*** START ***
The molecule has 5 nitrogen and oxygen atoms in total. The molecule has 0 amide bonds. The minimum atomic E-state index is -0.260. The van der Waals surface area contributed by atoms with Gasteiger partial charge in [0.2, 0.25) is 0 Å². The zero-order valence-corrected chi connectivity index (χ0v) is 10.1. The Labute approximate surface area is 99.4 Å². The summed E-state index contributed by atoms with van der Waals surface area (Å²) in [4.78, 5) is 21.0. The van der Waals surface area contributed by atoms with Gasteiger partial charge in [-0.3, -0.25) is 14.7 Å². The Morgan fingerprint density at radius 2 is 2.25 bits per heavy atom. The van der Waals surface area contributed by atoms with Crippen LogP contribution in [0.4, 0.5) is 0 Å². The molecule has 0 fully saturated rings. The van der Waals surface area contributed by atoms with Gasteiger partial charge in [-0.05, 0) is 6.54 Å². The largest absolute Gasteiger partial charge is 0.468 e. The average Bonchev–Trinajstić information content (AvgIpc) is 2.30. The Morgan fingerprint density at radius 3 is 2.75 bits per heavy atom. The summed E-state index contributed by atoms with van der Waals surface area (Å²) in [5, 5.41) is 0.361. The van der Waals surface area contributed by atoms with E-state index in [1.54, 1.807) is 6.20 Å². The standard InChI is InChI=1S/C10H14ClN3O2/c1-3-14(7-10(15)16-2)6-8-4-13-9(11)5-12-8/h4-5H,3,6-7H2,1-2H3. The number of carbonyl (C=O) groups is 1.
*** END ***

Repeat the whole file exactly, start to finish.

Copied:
The molecule has 5 nitrogen and oxygen atoms in total. The molecule has 0 amide bonds. The minimum atomic E-state index is -0.260. The van der Waals surface area contributed by atoms with Gasteiger partial charge in [0.2, 0.25) is 0 Å². The zero-order valence-corrected chi connectivity index (χ0v) is 10.1. The Labute approximate surface area is 99.4 Å². The summed E-state index contributed by atoms with van der Waals surface area (Å²) in [4.78, 5) is 21.0. The van der Waals surface area contributed by atoms with Gasteiger partial charge in [-0.3, -0.25) is 14.7 Å². The Morgan fingerprint density at radius 2 is 2.25 bits per heavy atom. The van der Waals surface area contributed by atoms with Crippen LogP contribution in [0.4, 0.5) is 0 Å². The molecule has 0 fully saturated rings. The van der Waals surface area contributed by atoms with Gasteiger partial charge in [-0.05, 0) is 6.54 Å². The largest absolute Gasteiger partial charge is 0.468 e. The average Bonchev–Trinajstić information content (AvgIpc) is 2.30. The Morgan fingerprint density at radius 3 is 2.75 bits per heavy atom. The summed E-state index contributed by atoms with van der Waals surface area (Å²) in [5, 5.41) is 0.361. The van der Waals surface area contributed by atoms with E-state index in [1.54, 1.807) is 6.20 Å². The standard InChI is InChI=1S/C10H14ClN3O2/c1-3-14(7-10(15)16-2)6-8-4-13-9(11)5-12-8/h4-5H,3,6-7H2,1-2H3. The number of carbonyl (C=O) groups is 1.